Many shoppers are now doing as much dipping of their credit and debit cards as they are swiping them.
This is thanks to the ongoing rollout of EMV, a global technical standard to which U.S. retailers began migrating about a year ago when liability for credit card fraud shifted from card issuers to the merchants themselves, unless their payment terminals are chip-enabled.
Unlike with traditional cards where data is exclusively encoded on magnetic stripes, EMV moves the sensitive data to an embedded microprocessor chip as well, which creates a unique transaction code for each purchase to perform authentication, verification and authorization. Instead of swiping their credit and debit cards, they dip - or insert - them into a terminal slot and await processing.
On the surface, this migration discourages purveyors ofpoint-of-sale (POS) malware (as well as skimming software) from targeting chip-enabled terminals because it makes it harder for them to profit from what they steal. POS malware is designed to scrape and record credit card numbers and other data embedded on the magnetic stripe of cards - all information that can be used to create counterfeit cards. But it can't steal the chip.
So does that mean POS malware is retreating? Not yet. As the SpiderLabs team at Trustwave recently showed with itsdissection of Carbanak - and considering the many other malware families that are still prominent - cybercriminals still think of POS malware as a viable and highly effective method to steal data that can be easily and quickly monetized.
Why is that the case? For starters, deployment of EMV (which is sometimes called chip-and-PIN or chip-and-signature) in the United States is proving lengthy,especially for small and midsize retailers, so criminalsstill have ample time to create cloned cards and cash in at certain brick-and-mortar locations. EMV also isn't universal - nor may it ever be - so there will remain opportunities in other regions of the world as well, at least for the foreseeable future.
In addition, fraud will continue to migrate online, where purchases can be made without the need of a physical card. The U.K. saw online, or card-not-present, fraudsoar dramatically after the introduction of EMV because no chip is required during purchase. And experts said a similar fate awaits the United States, where online fraud is predictedto more than double between 2015 and 2018.
Bottom line, merchants must continue to protect themselves against point-of-sale attacks, and EMVisn't going to entirely eradicate the threat. In addition to migrating to EMV-compatible terminals, follow these six recommendations to help you outsmart the burglars.
1) Test Your Terminals
You must evaluate POS systems for tampering and remotely exploitable vulnerabilities - such as weak passwords, network segmentation and out-of-date operating systems - that can be leveraged for malware infiltration. One way to remedy this is through deep-dive penetration tests. If you don't have the skills to do this in-house, you can partner with a third-party expert.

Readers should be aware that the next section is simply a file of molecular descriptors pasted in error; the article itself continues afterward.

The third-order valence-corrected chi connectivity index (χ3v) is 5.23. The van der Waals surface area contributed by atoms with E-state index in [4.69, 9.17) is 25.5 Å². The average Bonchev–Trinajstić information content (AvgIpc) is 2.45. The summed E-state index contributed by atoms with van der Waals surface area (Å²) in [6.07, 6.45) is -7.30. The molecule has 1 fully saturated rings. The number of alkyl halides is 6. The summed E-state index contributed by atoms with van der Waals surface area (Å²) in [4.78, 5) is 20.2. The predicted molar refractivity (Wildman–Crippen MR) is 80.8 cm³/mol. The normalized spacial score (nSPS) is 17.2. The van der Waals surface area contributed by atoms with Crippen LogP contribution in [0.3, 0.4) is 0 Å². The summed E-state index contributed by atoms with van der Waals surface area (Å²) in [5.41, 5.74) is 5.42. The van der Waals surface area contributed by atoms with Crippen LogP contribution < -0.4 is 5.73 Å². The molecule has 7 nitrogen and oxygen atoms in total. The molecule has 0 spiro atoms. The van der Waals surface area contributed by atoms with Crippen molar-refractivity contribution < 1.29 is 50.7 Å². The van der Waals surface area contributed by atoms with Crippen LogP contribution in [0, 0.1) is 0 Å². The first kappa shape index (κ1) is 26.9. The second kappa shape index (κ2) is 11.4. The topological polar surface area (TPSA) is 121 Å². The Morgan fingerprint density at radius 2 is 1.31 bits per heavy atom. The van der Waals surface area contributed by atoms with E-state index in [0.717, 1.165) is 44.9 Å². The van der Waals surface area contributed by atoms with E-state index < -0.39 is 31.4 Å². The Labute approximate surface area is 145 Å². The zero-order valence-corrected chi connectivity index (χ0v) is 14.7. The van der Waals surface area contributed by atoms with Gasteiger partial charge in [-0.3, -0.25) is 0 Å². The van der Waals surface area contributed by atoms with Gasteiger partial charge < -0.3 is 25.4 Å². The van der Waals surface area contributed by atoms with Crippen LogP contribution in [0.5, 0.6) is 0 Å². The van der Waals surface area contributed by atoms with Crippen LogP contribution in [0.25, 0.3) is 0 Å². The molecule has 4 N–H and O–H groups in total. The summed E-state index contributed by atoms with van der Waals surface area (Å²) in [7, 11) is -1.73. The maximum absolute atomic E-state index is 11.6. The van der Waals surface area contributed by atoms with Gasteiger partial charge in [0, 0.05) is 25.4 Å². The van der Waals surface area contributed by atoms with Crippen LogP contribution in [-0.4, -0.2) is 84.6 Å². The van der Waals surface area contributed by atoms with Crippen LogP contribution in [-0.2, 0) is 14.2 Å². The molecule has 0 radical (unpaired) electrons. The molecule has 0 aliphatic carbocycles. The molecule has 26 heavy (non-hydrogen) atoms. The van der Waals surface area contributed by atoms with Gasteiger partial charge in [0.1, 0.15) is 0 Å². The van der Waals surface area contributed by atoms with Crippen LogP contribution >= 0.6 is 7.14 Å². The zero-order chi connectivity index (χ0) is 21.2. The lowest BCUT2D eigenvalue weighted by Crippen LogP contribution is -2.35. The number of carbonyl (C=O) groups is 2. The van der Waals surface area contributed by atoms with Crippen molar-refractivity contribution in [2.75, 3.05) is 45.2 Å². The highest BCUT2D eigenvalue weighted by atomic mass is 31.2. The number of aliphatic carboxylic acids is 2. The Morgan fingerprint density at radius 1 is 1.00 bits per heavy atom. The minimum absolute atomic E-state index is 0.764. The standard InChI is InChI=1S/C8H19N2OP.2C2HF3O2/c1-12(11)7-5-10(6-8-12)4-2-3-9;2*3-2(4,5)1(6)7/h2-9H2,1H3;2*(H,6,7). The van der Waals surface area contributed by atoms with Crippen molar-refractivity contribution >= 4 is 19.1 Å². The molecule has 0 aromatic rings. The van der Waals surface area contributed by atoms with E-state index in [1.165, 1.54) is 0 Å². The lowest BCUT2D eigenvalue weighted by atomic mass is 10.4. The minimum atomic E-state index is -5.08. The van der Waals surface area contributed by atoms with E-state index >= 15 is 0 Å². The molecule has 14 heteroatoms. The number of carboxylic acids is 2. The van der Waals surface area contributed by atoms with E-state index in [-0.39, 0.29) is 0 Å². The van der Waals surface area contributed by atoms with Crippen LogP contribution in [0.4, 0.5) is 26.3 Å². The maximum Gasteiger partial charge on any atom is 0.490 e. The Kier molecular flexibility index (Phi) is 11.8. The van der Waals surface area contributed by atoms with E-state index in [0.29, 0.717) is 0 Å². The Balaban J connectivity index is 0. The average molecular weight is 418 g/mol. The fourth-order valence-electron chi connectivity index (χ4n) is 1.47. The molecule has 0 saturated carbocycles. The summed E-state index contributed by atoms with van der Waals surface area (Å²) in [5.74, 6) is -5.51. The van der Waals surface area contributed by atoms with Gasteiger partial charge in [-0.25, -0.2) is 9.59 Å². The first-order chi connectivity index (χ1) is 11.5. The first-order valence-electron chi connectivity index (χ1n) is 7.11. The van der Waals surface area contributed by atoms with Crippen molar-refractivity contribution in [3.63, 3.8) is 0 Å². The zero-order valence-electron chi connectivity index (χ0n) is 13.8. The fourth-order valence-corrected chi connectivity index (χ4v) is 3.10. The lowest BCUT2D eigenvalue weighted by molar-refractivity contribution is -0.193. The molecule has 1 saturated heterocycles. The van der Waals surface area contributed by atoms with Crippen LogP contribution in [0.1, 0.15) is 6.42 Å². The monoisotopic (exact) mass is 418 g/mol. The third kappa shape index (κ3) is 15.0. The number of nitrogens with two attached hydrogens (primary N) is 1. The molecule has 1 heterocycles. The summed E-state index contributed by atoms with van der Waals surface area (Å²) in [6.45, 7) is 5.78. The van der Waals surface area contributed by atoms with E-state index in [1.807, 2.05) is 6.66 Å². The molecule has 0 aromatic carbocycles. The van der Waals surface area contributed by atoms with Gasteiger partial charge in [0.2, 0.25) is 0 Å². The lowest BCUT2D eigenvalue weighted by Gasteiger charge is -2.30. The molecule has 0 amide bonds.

2) Disable Remote Access and Employ Strong Passwords
A common way attackers hijack POS systems is with remote scanning and access tools, followed by the exploitation of easy-to-crack passwords. To combat this, you should limit or ban remote access, as well as strengthen passwords. Ideally use passphrases, since they are lengthier, but often easier to remember (i.e. MyD0gLikesPizza). Consider also deploying two-factor authentication to add an extra layer of security in case passwords are compromised.
3) Vet Your POS Providers
To get the most bang for their buck, intruders will often seek to compromisePOS manufacturers or integrators to infect as many merchant locations as possible in a short period of time. You must continuously assess vendor risk and ensure these third-party providers have adopted and maintained the same security best practices as you have. This includes educating employees not to click on malicious links or attachments.
4)Rely on Preventive Technologies
Solutions such as web security gateways, data loss prevention, firewalls, intrusion prevention systems and endpoint protection can help identify attacks and close off ingress and egress points that can be misused. These technologies help allow you to identify malware in real time, scan outgoing web traffic, block attacks, restrict access and ensure only explicitly permitted ports and services are communicating with your network.
5) Monitor for Abnormalities
Monitoring for and reviewing strange logins, file changes and network traffic can help you flag malware early. Again, if you don't have the staff and skillsets necessary to observe your firewall and router logs, you can work with a security partner.
6) Protect the Data Itself
Attackers won't have any credit card data to steal if you can instantly make the information unreadable upon collection. Technologies like end-to-end encryption and tokenization make it difficult for attackers to use memory scrapers - a popular type of POS malware - to steal data being processed inside payment terminals and sent over the network.
Dan Kaplan is manager of online content at Trustwave and a former IT security reporter and editor.